Some of the most majestic islands in the Caribbean were summarily dismissed by European colonizers. Consider the Dutch trio of Aruba, Bonaire and Curaçao. The 16th-century Spanish conquistadors dubbed them Islas Inútiles, or “Useless Islands,” because they lacked gold or silver. But these days, Aruba happens to be an affordable gem for travelers.
A mere 15 miles off the coast of tropical Venezuela, Aruba isn’t your typical Caribbean island. It’s outside the hurricane belt, which means there’s a lower risk of storms. (Some hotels even offer “hurricane guarantees,” providing no-penalty rebooking or credit for future stays in the event of Category 1 storms or higher.) And while this arid island may not have lush vegetation, it makes up for that with soft sand beaches, cheap flights and all-inclusive discount deals.
The best beaches lie on the south and west coasts, where the water is great for swimming and snorkeling. Instead of touristy Palm Beach, head for tranquil, low-key Arashi Beach (to the north) or Eagle Beach (to the south). The water off the south end of the island at Baby Beach is shallow enough for wade-right-in snorkeling. And locals dig Rodger’s Beach in nearby San Nicolas—its reef-protected waters are relatively unknown to tourists. On the east coast is Dos Playas, where experienced surfers go to find the island’s “juiciest” waves. (In late afternoon, the winds are calmer and the swells rise four feet high.) For a taste of Aruba’s famous shipwreck diving, take a five-hour trip aboard the 80-foot wooden sailboat Mi Dushi. You’ll cruise the coastline and stop to snorkel over shallow reefs and through the wreck of the MS Antilla, a German ship that sank off Arashi Reef during World War II.
GET OUT THERE
Aruba’s capital, Oranjestad, is a busy cruise port with glitzy casinos, colossal hotels and upscale malls. (The island is excellent for shoppers: Price tags can run 30 percent lower than in the United States and the sales tax is a mere 1.5 percent.) But you don’t want to be stuck indoors the whole time, buying slightly more affordable Louis Vuitton and Gucci. The island’s petite size—just 20 miles long and six miles wide—makes it perfect for day trips. Pay a visit to the Donkey Sanctuary Aruba, five miles east of Oranjestad, to feed and play with rescued donkeys; not native to Aruba, donkeys were originally brought here as part of the island’s 500-year-old transportation system. Or stop by the Aloe Museum and Factory for some after-burn care and education. If you drive up north, you’ll see rugged rock formations and graceful, windswept divi-divi trees. And in the center of the island, you can climb 541-foot Mt. Hooiberg and see Venezuela on a clear day. Aruba even holds an international film festival every June, with events scheduled all around the island.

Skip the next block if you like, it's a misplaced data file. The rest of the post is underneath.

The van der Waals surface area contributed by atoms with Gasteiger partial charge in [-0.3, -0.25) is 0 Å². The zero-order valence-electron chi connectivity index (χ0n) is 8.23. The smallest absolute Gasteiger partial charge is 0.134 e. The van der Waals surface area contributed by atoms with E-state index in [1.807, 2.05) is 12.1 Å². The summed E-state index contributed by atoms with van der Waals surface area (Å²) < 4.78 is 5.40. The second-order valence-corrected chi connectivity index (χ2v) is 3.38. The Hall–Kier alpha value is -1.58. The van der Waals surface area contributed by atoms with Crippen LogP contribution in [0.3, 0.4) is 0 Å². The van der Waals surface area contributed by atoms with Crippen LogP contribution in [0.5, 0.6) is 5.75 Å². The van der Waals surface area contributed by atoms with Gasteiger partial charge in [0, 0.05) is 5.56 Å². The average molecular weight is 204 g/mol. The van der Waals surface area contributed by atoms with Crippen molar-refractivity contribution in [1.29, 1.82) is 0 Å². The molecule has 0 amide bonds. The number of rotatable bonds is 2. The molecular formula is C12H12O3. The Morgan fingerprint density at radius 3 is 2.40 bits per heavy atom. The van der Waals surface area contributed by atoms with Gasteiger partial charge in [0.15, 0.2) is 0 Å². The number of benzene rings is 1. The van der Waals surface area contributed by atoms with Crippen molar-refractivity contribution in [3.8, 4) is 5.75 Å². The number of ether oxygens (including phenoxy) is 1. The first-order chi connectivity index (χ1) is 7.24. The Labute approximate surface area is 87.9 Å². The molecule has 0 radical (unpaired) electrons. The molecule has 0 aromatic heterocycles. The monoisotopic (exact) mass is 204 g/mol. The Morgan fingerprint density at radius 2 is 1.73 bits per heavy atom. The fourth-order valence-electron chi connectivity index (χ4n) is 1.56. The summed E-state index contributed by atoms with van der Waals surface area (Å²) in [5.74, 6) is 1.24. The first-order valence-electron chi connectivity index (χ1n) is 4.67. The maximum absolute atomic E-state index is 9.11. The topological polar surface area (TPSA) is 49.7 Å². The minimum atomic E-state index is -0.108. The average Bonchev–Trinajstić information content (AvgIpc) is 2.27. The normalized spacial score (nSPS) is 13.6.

EAT LIKE A LOCAL
For an authentic taste of the island, leave the resort area and head south to San Nicolas and Charlie’s Bar, one of Aruba’s oldest institutions. The walls are hung with random posters, license plates and fishing gear; the signature drink is the Aruba Ariba cocktail, a delicious mix of vodka, rum, Grand Marnier, crème de banana and coecoei (a local agave liqueur), plus pineapple, cranberry and orange juice. If you’re staying for dinner, order mahi mahi, shrimp scampi or steak. Or head to nearby Savaneta, where you can sit with your feet in the sand at Old Man and the Sea. There’s more beachfront dining at Flying Fishbone. Feast on skewered shrimp or grilled Caribbean lobster tail while you watch the sun set over the water.
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NOTE: Information may have changed since publication. Please confirm key details before planning your trip.
Mi Dushi: midushi.com
Donkey Sanctuary Aruba: arubandonkey.org
Aloe Museum and Factory: Pitastraat 115, Hato; arubaaloe.com
Information on screenings and after-parties: arubafilmfest.com
San Nicolas and Charlie’s Bar: 56 Zeppenfeldstraat; 297.584.5086
Old Man and the Sea: 356-A Savaneta; 297.584.3434
Flying Fishbone: 344 Savaneta; 297.584.2506